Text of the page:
High levels of the stress hormone cortisol damage your heart. 

High cortisol levels caused by stress hurt your heart and eat away your physical health. Processing cortisol out of your body is essential to feeling better and protecting your health. 

The video in honor of Red Dress Day, which celebrates the advancement of treatment, awareness, and research of women’s heart disease, explains how cortisol impacts heart health and tips to decrease the impact.

The following excerpt from Stress-Proof Your Life describes why stress is the “Powerball” heart disease risk factor:

High levels of the stress hormone cortisol cause thicker blood, higher blood pressure, and increased pulse, which all make the heart work harder. Prolonged high stress weakens the heart and doubles the risk of heart attack and stroke. Also, high cortisol levels are related to the increased risk of cancer and heart disease, along with other endocrine and immune systems conditions. Heart disease, however, is the number one cause of death for women and men of all ages. More people die of heart disease than the next seven causes, including all kinds of cancer combined. Many young people find themselves diagnosed with coronary artery disease, heart rhythm issues, or high-risk factors such as elevated blood pressure, cholesterol, or blood sugar.  So, yes, stress can hurt your heart.

That is the bad news, but there is good news. 

Keeping my heart healthy and protecting it from stress aren’t abstract ideas for me—they’re literally life-or-death skills. When I had a massive heart attack at the young age of 35 while 7 months pregnant with twins, I underwent five hours of open-heart surgery after delivering my daughters prematurely via emergency C-section. The surgeon repaired my heart, but a small part of it doesn’t beat anymore. Even though my pregnancy caused the heart attack, I am at a higher risk of having another, so controlling my risk factors is essential. I can manage my diet and be physically active, but stress is an exponential multiplier of risk I simply can’t afford. To reduce my heightened risk of having another heart attack, I’ve spent the 17 years since then honing practical and implementable strategies to manage stress for myself and the thousands of audience members and readers I reach each year.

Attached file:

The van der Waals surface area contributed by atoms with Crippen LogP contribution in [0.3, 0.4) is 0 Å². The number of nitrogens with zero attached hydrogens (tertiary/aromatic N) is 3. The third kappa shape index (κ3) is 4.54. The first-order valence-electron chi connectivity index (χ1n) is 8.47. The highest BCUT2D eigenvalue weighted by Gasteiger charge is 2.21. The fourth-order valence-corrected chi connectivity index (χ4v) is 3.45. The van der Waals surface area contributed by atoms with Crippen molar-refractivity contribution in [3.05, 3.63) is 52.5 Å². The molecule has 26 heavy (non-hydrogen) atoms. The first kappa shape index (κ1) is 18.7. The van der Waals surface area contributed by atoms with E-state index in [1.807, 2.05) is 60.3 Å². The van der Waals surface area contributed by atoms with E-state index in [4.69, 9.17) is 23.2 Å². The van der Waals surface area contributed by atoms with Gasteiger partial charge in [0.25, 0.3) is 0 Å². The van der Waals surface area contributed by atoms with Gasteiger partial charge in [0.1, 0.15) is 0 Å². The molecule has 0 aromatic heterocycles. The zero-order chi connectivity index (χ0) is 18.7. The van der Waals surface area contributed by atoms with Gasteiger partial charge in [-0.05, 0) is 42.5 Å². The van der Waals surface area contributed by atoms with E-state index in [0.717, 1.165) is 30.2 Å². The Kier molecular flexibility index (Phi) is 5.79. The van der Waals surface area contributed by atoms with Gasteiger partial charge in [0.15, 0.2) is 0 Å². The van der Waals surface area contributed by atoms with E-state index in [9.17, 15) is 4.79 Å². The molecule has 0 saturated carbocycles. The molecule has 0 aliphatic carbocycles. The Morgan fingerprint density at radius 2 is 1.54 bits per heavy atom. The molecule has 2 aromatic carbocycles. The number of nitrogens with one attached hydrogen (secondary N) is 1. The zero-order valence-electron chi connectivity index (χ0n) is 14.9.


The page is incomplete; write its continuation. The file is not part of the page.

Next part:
Your body is naturally equipped to process cortisol out of your system if you let it. 

A stress-proof person more effectively processes cortisol, reducing it to normal levels, which in turn protects the heart, helps the person feel better, and even allows the brain to function better. 

Stress is the Powerball of heart disease risk factors. 

One of the most challenging things to explain is how heart disease risk factors don’t just add up; they multiply exponentially. 

Think about it like this: stress is the Powerball of risk factors. It makes your risk exponentially higher. This Powerball effect is your physical stress impact. It is how likely your stress level is to hurt your heart.

Cortisol isn’t the enemy. 

Life without the zing of excitement of cortisol would be boring. Stress-proof people use the cortisol reaction to respond to stressors (both good and bad) and then efficiently process it out of their bodies.

Learning to help your body process cortisol is essential to a long and healthy life. 

How do you determine the physical impact of your stress or the size of your Powerball? 

Evaluating stress’s impact on your physical health is essential to reducing it. I have a video series to walk through the Stress Level index in Stress-Proof Your Life. This assessment will measure your stress level, and the results indicate how likely that stress level is to hurt your heart. Check it out here: TestStressNow.com


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